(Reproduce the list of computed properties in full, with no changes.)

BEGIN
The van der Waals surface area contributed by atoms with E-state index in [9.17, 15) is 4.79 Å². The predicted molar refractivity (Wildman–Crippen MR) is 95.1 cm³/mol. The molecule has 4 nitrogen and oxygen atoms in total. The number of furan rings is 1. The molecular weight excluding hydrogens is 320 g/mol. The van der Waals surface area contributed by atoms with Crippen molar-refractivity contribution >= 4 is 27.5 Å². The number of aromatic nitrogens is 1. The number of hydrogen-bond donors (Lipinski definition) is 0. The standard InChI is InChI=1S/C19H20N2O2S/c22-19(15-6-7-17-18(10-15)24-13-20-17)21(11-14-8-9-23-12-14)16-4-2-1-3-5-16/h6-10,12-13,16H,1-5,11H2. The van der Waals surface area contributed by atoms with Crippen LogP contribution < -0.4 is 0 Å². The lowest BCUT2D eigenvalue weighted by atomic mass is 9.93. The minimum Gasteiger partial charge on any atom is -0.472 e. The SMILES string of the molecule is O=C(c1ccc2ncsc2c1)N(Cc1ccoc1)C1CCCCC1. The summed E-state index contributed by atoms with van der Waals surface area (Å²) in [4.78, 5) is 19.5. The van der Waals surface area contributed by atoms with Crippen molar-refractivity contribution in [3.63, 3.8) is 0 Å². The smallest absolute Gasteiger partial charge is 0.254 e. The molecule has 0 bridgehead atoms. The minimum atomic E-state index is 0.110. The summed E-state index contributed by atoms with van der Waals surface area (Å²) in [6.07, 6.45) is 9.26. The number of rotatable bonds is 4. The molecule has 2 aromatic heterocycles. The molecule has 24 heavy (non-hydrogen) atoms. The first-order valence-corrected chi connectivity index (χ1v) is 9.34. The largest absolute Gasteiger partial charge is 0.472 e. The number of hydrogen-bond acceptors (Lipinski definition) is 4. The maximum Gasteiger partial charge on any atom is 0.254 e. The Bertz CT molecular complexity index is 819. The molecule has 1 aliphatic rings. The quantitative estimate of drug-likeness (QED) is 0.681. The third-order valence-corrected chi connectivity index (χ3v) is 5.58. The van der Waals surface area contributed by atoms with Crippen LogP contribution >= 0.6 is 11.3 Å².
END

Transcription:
The van der Waals surface area contributed by atoms with E-state index in [9.17, 15) is 4.79 Å². The predicted molar refractivity (Wildman–Crippen MR) is 95.1 cm³/mol. The molecule has 4 nitrogen and oxygen atoms in total. The number of furan rings is 1. The molecular weight excluding hydrogens is 320 g/mol. The van der Waals surface area contributed by atoms with Crippen molar-refractivity contribution >= 4 is 27.5 Å². The number of aromatic nitrogens is 1. The number of hydrogen-bond donors (Lipinski definition) is 0. The standard InChI is InChI=1S/C19H20N2O2S/c22-19(15-6-7-17-18(10-15)24-13-20-17)21(11-14-8-9-23-12-14)16-4-2-1-3-5-16/h6-10,12-13,16H,1-5,11H2. The van der Waals surface area contributed by atoms with Crippen LogP contribution < -0.4 is 0 Å². The lowest BCUT2D eigenvalue weighted by atomic mass is 9.93. The minimum Gasteiger partial charge on any atom is -0.472 e. The SMILES string of the molecule is O=C(c1ccc2ncsc2c1)N(Cc1ccoc1)C1CCCCC1. The summed E-state index contributed by atoms with van der Waals surface area (Å²) in [4.78, 5) is 19.5. The van der Waals surface area contributed by atoms with Crippen molar-refractivity contribution in [3.63, 3.8) is 0 Å². The smallest absolute Gasteiger partial charge is 0.254 e. The molecule has 0 bridgehead atoms. The minimum atomic E-state index is 0.110. The summed E-state index contributed by atoms with van der Waals surface area (Å²) in [6.07, 6.45) is 9.26. The number of rotatable bonds is 4. The molecule has 2 aromatic heterocycles. The molecule has 24 heavy (non-hydrogen) atoms. The first-order valence-corrected chi connectivity index (χ1v) is 9.34. The largest absolute Gasteiger partial charge is 0.472 e. The number of hydrogen-bond acceptors (Lipinski definition) is 4. The maximum Gasteiger partial charge on any atom is 0.254 e. The Bertz CT molecular complexity index is 819. The molecule has 1 aliphatic rings. The quantitative estimate of drug-likeness (QED) is 0.681. The third-order valence-corrected chi connectivity index (χ3v) is 5.58. The van der Waals surface area contributed by atoms with Crippen LogP contribution >= 0.6 is 11.3 Å².